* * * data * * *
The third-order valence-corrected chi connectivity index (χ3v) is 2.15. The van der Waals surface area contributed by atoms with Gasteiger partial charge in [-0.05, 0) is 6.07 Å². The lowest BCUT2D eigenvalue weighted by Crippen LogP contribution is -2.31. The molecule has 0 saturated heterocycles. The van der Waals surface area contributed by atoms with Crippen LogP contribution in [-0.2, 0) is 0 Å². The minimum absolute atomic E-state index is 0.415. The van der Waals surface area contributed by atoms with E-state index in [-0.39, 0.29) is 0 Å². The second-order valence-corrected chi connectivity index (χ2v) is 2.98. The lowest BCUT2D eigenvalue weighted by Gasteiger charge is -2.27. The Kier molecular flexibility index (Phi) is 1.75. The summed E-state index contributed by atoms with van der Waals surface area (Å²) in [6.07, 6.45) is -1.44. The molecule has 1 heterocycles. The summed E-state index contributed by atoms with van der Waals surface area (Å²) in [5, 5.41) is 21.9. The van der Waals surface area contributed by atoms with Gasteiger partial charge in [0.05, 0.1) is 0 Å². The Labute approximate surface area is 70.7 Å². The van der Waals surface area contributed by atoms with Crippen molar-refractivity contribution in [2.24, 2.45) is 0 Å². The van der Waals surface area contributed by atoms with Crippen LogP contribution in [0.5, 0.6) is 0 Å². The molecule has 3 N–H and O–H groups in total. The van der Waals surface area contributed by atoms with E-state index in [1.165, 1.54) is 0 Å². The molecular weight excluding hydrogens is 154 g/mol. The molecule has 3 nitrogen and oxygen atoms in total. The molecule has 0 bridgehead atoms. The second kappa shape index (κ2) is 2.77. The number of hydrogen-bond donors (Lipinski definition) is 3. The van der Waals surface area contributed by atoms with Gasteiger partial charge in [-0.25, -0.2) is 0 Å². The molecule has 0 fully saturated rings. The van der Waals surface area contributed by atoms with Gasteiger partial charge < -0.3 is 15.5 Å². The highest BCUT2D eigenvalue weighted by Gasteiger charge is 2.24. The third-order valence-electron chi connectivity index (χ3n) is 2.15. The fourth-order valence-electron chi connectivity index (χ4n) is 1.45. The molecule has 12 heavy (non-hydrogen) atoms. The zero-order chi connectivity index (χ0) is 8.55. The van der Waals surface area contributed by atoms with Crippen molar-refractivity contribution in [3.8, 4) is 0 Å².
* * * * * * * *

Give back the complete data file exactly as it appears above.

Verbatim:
The third-order valence-corrected chi connectivity index (χ3v) is 2.15. The van der Waals surface area contributed by atoms with Gasteiger partial charge in [-0.05, 0) is 6.07 Å². The lowest BCUT2D eigenvalue weighted by Crippen LogP contribution is -2.31. The molecule has 0 saturated heterocycles. The van der Waals surface area contributed by atoms with Crippen LogP contribution in [-0.2, 0) is 0 Å². The minimum absolute atomic E-state index is 0.415. The van der Waals surface area contributed by atoms with E-state index in [-0.39, 0.29) is 0 Å². The second-order valence-corrected chi connectivity index (χ2v) is 2.98. The lowest BCUT2D eigenvalue weighted by Gasteiger charge is -2.27. The Kier molecular flexibility index (Phi) is 1.75. The summed E-state index contributed by atoms with van der Waals surface area (Å²) in [6.07, 6.45) is -1.44. The molecule has 1 heterocycles. The summed E-state index contributed by atoms with van der Waals surface area (Å²) in [5, 5.41) is 21.9. The van der Waals surface area contributed by atoms with Gasteiger partial charge in [0.05, 0.1) is 0 Å². The Labute approximate surface area is 70.7 Å². The van der Waals surface area contributed by atoms with Crippen molar-refractivity contribution in [2.24, 2.45) is 0 Å². The van der Waals surface area contributed by atoms with Crippen LogP contribution in [0.5, 0.6) is 0 Å². The molecule has 3 N–H and O–H groups in total. The van der Waals surface area contributed by atoms with E-state index in [1.165, 1.54) is 0 Å². The molecular weight excluding hydrogens is 154 g/mol. The molecule has 3 nitrogen and oxygen atoms in total. The molecule has 0 bridgehead atoms. The second kappa shape index (κ2) is 2.77. The number of hydrogen-bond donors (Lipinski definition) is 3. The van der Waals surface area contributed by atoms with Gasteiger partial charge in [-0.25, -0.2) is 0 Å². The molecule has 0 fully saturated rings. The van der Waals surface area contributed by atoms with Gasteiger partial charge < -0.3 is 15.5 Å². The highest BCUT2D eigenvalue weighted by Gasteiger charge is 2.24. The third-order valence-electron chi connectivity index (χ3n) is 2.15. The fourth-order valence-electron chi connectivity index (χ4n) is 1.45. The molecule has 12 heavy (non-hydrogen) atoms. The zero-order chi connectivity index (χ0) is 8.55. The van der Waals surface area contributed by atoms with Crippen molar-refractivity contribution in [3.8, 4) is 0 Å².